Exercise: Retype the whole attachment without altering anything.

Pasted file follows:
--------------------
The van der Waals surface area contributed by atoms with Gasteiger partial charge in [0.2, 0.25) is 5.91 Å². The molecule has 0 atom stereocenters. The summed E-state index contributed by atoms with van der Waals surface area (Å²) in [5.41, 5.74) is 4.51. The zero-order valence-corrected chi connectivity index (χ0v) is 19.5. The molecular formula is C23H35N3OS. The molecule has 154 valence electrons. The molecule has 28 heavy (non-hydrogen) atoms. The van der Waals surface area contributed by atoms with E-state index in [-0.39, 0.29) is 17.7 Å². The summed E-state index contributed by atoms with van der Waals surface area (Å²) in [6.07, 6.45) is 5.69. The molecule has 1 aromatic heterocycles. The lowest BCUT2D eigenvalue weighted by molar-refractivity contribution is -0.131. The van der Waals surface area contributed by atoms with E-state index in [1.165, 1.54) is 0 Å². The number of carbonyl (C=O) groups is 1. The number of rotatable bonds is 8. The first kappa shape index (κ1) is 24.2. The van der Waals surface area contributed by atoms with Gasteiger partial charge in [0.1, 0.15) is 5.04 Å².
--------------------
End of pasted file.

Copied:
The van der Waals surface area contributed by atoms with Gasteiger partial charge in [0.2, 0.25) is 5.91 Å². The molecule has 0 atom stereocenters. The summed E-state index contributed by atoms with van der Waals surface area (Å²) in [5.41, 5.74) is 4.51. The zero-order valence-corrected chi connectivity index (χ0v) is 19.5. The molecular formula is C23H35N3OS. The molecule has 154 valence electrons. The molecule has 28 heavy (non-hydrogen) atoms. The van der Waals surface area contributed by atoms with E-state index in [-0.39, 0.29) is 17.7 Å². The summed E-state index contributed by atoms with van der Waals surface area (Å²) in [6.07, 6.45) is 5.69. The molecule has 1 aromatic heterocycles. The lowest BCUT2D eigenvalue weighted by molar-refractivity contribution is -0.131. The van der Waals surface area contributed by atoms with E-state index in [1.165, 1.54) is 0 Å². The number of carbonyl (C=O) groups is 1. The number of rotatable bonds is 8. The first kappa shape index (κ1) is 24.2. The van der Waals surface area contributed by atoms with Gasteiger partial charge in [0.1, 0.15) is 5.04 Å².